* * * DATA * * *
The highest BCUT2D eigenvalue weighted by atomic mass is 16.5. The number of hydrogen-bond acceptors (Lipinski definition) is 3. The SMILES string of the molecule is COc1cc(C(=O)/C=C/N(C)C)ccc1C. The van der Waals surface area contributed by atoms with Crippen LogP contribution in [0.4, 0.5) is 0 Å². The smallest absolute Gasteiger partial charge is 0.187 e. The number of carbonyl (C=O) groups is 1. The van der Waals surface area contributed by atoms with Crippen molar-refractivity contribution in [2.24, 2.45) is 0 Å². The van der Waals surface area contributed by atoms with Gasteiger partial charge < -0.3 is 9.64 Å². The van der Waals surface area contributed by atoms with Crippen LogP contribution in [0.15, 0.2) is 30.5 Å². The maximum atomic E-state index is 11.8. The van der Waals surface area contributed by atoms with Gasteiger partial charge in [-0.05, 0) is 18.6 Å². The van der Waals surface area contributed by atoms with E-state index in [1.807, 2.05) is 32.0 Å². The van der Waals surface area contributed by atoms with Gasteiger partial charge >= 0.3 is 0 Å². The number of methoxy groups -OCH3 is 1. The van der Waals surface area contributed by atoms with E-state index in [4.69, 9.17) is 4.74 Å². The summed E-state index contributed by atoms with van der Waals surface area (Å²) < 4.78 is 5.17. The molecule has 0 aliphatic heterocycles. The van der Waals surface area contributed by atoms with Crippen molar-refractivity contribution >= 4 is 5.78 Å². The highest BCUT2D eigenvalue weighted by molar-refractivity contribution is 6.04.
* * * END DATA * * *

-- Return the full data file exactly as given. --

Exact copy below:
The highest BCUT2D eigenvalue weighted by atomic mass is 16.5. The number of hydrogen-bond acceptors (Lipinski definition) is 3. The SMILES string of the molecule is COc1cc(C(=O)/C=C/N(C)C)ccc1C. The van der Waals surface area contributed by atoms with Crippen LogP contribution in [0.4, 0.5) is 0 Å². The smallest absolute Gasteiger partial charge is 0.187 e. The number of carbonyl (C=O) groups is 1. The van der Waals surface area contributed by atoms with Crippen molar-refractivity contribution in [2.24, 2.45) is 0 Å². The van der Waals surface area contributed by atoms with Gasteiger partial charge < -0.3 is 9.64 Å². The van der Waals surface area contributed by atoms with Crippen LogP contribution in [0.15, 0.2) is 30.5 Å². The maximum atomic E-state index is 11.8. The van der Waals surface area contributed by atoms with Gasteiger partial charge in [-0.05, 0) is 18.6 Å². The van der Waals surface area contributed by atoms with E-state index in [1.807, 2.05) is 32.0 Å². The van der Waals surface area contributed by atoms with Gasteiger partial charge >= 0.3 is 0 Å². The number of methoxy groups -OCH3 is 1. The van der Waals surface area contributed by atoms with E-state index in [4.69, 9.17) is 4.74 Å². The summed E-state index contributed by atoms with van der Waals surface area (Å²) < 4.78 is 5.17. The molecule has 0 aliphatic heterocycles. The van der Waals surface area contributed by atoms with Crippen molar-refractivity contribution >= 4 is 5.78 Å². The highest BCUT2D eigenvalue weighted by molar-refractivity contribution is 6.04.